IAD00LA045
IAD00LA045

On May 27, 2000, at 1703 Eastern Daylight Time, a Beechcraft A-36 Bonanza, N66SB, was substantially damaged during a forced landing while on final approach to Runway 29 at Hanscom Field (BED), Bedford, Massachusetts. The certificated commercial pilot was not injured. Visual meteorological conditions prevailed for the flight that originated at Philadelphia International Airport (PHL), Philadelphia, Pennsylvania, about 1518. An instrument flight rules (IFR) flight plan was filed for the personal flight conducted under 14 CFR Part 91.

The pilot borrowed the 1976 A-36 Bonanza on May 22, 2000, while his 1999 A-36 Bonanza underwent maintenance. The 1976 A-36 had been modified with after market tip tanks, which had a 30-gallon capacity (14.5 gallons useable per side) fuel system. The main fuel tanks were configured with the 80-gallon capacity (37 gallons useable per side) optional fuel system.

According to the pilot's written statement, he said:

"I topped the mains with 39.3 gallons 100 LL at 6B6 [Stow, Massachusetts] on May 23 at tach time 3437.48. I then taxied to my hangar and put the airplane away with tach time 3437.50. On May 26, preflight inspection confirmed 36 gallons usable left main, 37 usable right main, and empty tip tanks. I started the engine at [1030] and flew from 6B6 to PHL, operating at 23 [inches manifold pressure]/2300 rpm/20 degrees rich of peak, with the fuel selector LEFT 59 minutes and RIGHT 67 minutes, and shut down the engine in front of Atlantic Aviation at [1236] with a tach reading of 3439.69.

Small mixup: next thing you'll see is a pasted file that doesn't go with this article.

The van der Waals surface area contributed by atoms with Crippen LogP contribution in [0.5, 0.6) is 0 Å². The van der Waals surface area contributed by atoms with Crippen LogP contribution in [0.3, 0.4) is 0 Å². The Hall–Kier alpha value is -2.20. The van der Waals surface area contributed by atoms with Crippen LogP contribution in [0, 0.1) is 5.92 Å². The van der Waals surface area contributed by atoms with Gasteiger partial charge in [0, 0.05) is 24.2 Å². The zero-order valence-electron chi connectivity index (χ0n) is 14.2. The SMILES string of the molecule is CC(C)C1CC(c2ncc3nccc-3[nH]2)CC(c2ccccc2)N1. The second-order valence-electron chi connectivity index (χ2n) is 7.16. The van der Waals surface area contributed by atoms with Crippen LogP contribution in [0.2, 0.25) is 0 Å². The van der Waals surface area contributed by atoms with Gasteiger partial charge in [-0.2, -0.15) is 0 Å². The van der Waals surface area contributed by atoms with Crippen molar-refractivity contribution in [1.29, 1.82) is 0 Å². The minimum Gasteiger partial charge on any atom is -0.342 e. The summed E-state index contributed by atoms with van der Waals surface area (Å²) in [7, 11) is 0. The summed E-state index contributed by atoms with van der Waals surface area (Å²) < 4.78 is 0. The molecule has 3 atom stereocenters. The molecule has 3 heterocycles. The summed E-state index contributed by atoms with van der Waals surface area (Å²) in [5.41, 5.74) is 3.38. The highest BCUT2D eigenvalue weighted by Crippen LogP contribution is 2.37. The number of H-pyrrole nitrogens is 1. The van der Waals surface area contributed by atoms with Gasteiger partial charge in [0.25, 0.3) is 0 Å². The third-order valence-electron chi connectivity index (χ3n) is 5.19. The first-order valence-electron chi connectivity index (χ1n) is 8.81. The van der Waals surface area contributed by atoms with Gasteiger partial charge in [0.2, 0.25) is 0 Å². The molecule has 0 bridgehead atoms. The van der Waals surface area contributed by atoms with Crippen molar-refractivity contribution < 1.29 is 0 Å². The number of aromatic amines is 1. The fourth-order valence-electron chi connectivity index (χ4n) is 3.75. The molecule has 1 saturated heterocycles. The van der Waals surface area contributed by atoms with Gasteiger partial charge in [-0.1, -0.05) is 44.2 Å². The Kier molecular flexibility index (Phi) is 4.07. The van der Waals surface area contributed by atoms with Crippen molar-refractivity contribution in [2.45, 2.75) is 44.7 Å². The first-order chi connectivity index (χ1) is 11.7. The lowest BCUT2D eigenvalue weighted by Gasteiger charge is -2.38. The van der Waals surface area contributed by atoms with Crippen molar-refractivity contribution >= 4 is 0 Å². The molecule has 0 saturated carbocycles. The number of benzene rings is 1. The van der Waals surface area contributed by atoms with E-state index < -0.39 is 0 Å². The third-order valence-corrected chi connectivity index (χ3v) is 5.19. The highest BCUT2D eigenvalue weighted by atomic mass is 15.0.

"I departed PHL [on May 27, 2000] with at least 64 gallons of usable of what appeared to be 100 LL Avgas aboard. The tip tanks were topped off with 29 gallons of fuel at PHL, and the main tanks were half full. I dipsticked the main tanks and cross checked the gauges - both main electric, one switchable tip electric, two tip sights. I also performed a common sense check of the fuel levels in the mains against predicted levels based on the flying and tank switches that I had logged since the last time I had topped the mains.'

"I started the engine at [1456]. Engine run-up (normal) and departure were with the fuel selector RIGHT, I departed [PHL] at [1518]."

The pilot reported that he leveled off at an intermediate altitude of 4,000 feet, then a final cruising altitude of 7,000 feet. The engine was operated at 23 inches of manifold pressure and 2300 RPM. During the flight the pilot transferred fuel from both tip tanks to the main wing tanks. According to his written statement, he said:

"At [1538], I switched the fuel selector to LEFT"

"At [1540]....I observed a right main gauge reading of 3/8+ and I turned ON the right tip tank pump."

"At [1544], I observed a left main gauge reading of 5/8 and I turned on the left tip tank pump."

"At [1622], the fuel level in the left tip tank sight gauge had fallen below the bottom of that gauge, and the left main gauge remained at 5/8, confirming transfer from the left tip to the left main. I turned the left tip tank pump OFF."